Virginia enacts emergency ordinance after union pickets target councilor homes

The current contract talks between AFSCME union workers and the city of Virginia have been rocky from the start. AFSCME Local 454 filed for mediation before the two sides even started officially bargaining back in December. The latest memo from city hall sums up the standoff this way.

Over the past 25 years, contracts have been settled amicably between the City and all of its Bargaining Units. None of those discussions have escalated to this point of contention we are seeing today. The anger and frustration that this matter has reached on both sides is unfortunate for all involved.

Nevertheless, the 60 city employees represented by AFSCME have voted to authorize a strike that could come this week.

City workers with AFSCME Local 454 have notified the city leadership of their intent to strike. The workers remain united in opposing City Council threats to cut benefits to cover budget mismanagement. The Council created a budget shortfall last fall by refusing to pass a levy that would fund city operations. As a result, six jobs represented by AFSCME Local 454 were cut, despite existing staffing shortages.

But it was another decision by dozens of members of AFSCME Local 454 to mass picket the homes of three city councilors, all women, that ramped up tensions to a whole new level. It didn’t take long for the Iron Range city councilors to respond at their next meeting.

The City Council finds that targeted residential picketing in front of or about a residential dwelling causes emotional distress to the dwelling occupants, obstructs and interferes with the free use of public rights-of-way and has as its object the harassment of the dwelling occupants.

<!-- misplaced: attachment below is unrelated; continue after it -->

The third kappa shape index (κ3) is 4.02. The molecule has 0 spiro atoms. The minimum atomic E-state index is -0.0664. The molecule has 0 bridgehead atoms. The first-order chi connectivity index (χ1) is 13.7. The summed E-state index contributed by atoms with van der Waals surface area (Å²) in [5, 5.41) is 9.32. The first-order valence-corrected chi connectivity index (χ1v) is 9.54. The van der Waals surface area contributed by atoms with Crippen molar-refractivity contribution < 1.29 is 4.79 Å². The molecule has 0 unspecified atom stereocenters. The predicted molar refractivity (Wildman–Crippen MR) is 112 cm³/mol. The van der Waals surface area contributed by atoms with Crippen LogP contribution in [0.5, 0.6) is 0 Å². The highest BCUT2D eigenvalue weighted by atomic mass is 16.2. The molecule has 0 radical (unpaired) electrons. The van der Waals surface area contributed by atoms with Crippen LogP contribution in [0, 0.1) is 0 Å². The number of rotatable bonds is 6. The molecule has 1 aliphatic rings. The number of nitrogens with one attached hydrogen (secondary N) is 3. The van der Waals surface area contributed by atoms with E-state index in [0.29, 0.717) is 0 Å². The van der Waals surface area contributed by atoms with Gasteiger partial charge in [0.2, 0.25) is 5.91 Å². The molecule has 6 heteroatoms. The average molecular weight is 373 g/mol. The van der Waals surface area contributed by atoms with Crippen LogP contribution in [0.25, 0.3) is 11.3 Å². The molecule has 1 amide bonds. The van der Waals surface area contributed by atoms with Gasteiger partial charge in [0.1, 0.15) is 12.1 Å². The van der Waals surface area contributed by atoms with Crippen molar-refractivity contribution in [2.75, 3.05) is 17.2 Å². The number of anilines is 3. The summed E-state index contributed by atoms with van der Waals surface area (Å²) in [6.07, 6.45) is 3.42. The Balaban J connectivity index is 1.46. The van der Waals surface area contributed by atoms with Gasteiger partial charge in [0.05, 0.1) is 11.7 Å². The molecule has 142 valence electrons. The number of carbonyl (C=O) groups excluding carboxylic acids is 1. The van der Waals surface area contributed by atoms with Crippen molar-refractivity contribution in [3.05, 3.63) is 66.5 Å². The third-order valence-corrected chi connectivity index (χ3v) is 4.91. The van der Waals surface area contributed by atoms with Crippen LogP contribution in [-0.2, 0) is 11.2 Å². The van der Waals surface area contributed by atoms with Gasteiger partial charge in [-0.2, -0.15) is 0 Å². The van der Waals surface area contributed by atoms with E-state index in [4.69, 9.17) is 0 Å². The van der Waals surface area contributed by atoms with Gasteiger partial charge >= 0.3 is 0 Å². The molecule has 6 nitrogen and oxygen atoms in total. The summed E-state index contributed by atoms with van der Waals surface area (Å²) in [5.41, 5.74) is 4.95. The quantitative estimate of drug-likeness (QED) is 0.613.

The City Council further finds that, without resorting to targeted residential picketing, ample opportunities exist for those otherwise engaged in targeted residential picketing to exercise constitutionally protected freedom of speech and expression.

The Virginia City Council proceeded to unanimously pass an emergency ordinance banning so-called “targeted picketing” in residential neighborhoods. The Mesabi Tribune noted the ban took effect immediately.

AFSCME Local 454 picketed the homes of Paulsen and councilors Maija Biondich and Liz Motley last Sunday (Feb. 25) and the Sunday before (Feb. 18), [Virginia Mayor Larry] Cuffe said. That is referred to as “targeted picketing,’’ he added, and the new ordinance prevents that from happening, no matter who is doing the picketing.

“They were fearful and felt intimidated by the picketing and targeting their specific house.’’

After the meeting ended, City Councilor Julianne Paulsen took it a step further, offering baby pacifiers to the audience of mostly union members.

Cuffe said he was unaware of Paulsen’s actions at the time because he had his own challenges with the bargaining unit members. “Lots of insults were flying,’’ he said. “We were all dealing with it.’’

Cuffe added Paulsen’s actions were “unprofessional and uncalled for’’ even with the negotiations being very difficult this time around. “She understands that. She was just frustrated’’ and “fear and intimidation is being felt as a result of the negotiations for a new contract.’’

Paulsen apologized the next day for what the union called a “stunt.”

We condemn the actions of Councilmember Julianne Paulsen who presented dedicated public servants with a bucket of pacifiers. This is reprehensible and unacceptable behavior from an elected official. 

Both sides have made plans for a strike. City hall maintains Virginia taxpayers can no longer afford business as usual with ever higher levy hikes. Behind the scenes, they’ve made what’s called a Final, Last, Best Offer to AFSCME officials, who’ve agreed to put it to a vote by members. In the meantime, at least one city councilor refuses to come and go to city hall without the protection of an escort.